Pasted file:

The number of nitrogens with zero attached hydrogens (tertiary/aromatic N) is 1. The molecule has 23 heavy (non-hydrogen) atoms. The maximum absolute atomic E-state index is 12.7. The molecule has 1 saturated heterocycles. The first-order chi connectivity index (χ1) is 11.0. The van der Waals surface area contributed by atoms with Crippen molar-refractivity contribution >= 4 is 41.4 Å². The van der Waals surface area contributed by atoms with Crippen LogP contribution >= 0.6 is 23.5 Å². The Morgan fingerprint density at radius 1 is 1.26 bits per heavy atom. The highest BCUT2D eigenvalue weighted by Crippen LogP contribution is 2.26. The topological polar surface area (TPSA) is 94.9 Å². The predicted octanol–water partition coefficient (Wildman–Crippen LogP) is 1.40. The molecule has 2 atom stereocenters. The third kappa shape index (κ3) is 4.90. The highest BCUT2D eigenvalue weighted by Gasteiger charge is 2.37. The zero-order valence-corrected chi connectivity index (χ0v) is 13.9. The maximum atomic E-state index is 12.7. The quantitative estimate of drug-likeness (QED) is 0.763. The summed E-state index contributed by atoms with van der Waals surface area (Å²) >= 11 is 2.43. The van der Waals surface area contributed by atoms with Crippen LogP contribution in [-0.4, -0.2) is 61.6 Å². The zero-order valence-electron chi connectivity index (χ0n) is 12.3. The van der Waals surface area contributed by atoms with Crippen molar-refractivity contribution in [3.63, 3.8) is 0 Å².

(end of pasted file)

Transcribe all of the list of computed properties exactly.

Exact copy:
The number of nitrogens with zero attached hydrogens (tertiary/aromatic N) is 1. The molecule has 23 heavy (non-hydrogen) atoms. The maximum absolute atomic E-state index is 12.7. The molecule has 1 saturated heterocycles. The first-order chi connectivity index (χ1) is 11.0. The van der Waals surface area contributed by atoms with Crippen molar-refractivity contribution >= 4 is 41.4 Å². The van der Waals surface area contributed by atoms with Crippen LogP contribution >= 0.6 is 23.5 Å². The Morgan fingerprint density at radius 1 is 1.26 bits per heavy atom. The highest BCUT2D eigenvalue weighted by Crippen LogP contribution is 2.26. The topological polar surface area (TPSA) is 94.9 Å². The predicted octanol–water partition coefficient (Wildman–Crippen LogP) is 1.40. The molecule has 2 atom stereocenters. The third kappa shape index (κ3) is 4.90. The highest BCUT2D eigenvalue weighted by Gasteiger charge is 2.37. The zero-order valence-corrected chi connectivity index (χ0v) is 13.9. The maximum atomic E-state index is 12.7. The quantitative estimate of drug-likeness (QED) is 0.763. The summed E-state index contributed by atoms with van der Waals surface area (Å²) >= 11 is 2.43. The van der Waals surface area contributed by atoms with Crippen LogP contribution in [-0.4, -0.2) is 61.6 Å². The zero-order valence-electron chi connectivity index (χ0n) is 12.3. The van der Waals surface area contributed by atoms with Crippen molar-refractivity contribution in [3.63, 3.8) is 0 Å².